I had to reread this numerous times to try to understand what, exactly, is being banned: "Any effort to promote" a "particular, widely contested opinion."  Yes, folks, the New College Board of Trustees is banning a particular opinion (rather broadly defined here) from influencing any administrative policy. Specifically banned are any efforts to promote the diversity of the faculty or administration.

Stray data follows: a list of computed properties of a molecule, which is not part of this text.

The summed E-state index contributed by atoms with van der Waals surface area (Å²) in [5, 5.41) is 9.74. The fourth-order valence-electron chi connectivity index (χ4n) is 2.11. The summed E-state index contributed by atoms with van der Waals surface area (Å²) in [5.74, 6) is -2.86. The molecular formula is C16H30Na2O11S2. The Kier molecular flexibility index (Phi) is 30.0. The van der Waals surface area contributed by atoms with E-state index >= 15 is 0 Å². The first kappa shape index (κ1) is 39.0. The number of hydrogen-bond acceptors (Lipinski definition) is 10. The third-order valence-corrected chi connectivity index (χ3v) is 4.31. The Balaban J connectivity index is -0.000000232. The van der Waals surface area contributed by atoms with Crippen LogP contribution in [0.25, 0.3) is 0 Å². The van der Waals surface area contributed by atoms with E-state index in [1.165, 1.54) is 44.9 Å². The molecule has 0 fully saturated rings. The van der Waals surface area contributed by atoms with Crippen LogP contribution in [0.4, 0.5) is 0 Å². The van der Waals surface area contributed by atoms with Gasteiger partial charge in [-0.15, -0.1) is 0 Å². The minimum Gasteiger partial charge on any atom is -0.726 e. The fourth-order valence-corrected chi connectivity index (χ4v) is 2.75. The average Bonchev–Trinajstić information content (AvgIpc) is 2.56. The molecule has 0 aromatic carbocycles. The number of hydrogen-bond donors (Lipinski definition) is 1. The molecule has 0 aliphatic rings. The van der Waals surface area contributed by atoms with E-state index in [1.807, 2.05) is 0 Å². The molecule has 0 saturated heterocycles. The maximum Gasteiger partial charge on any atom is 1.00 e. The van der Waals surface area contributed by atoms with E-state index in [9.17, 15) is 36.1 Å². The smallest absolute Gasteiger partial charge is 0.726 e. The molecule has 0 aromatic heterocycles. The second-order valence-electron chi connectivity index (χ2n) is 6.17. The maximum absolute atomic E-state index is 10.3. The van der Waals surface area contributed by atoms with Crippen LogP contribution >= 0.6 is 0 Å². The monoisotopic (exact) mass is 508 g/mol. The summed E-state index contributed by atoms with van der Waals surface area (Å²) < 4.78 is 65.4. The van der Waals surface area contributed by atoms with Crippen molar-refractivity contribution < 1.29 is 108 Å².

Can you imagine how candidates for the faculty or administration at New College are trying to scrub their resumes of any mention of the topics listed in the Board's decision? In my experience, most of the people around the country who have been working in higher education in the past few decades has done many things to portray themselves as friendly to, and promoting of, diversity, equity, and inclusion in their teaching, consulting, publishing, and administrative work.The new policy at New College will likely have ripple effects beyond New College, and indeed beyond Florida, in terms of the work of those in higher education.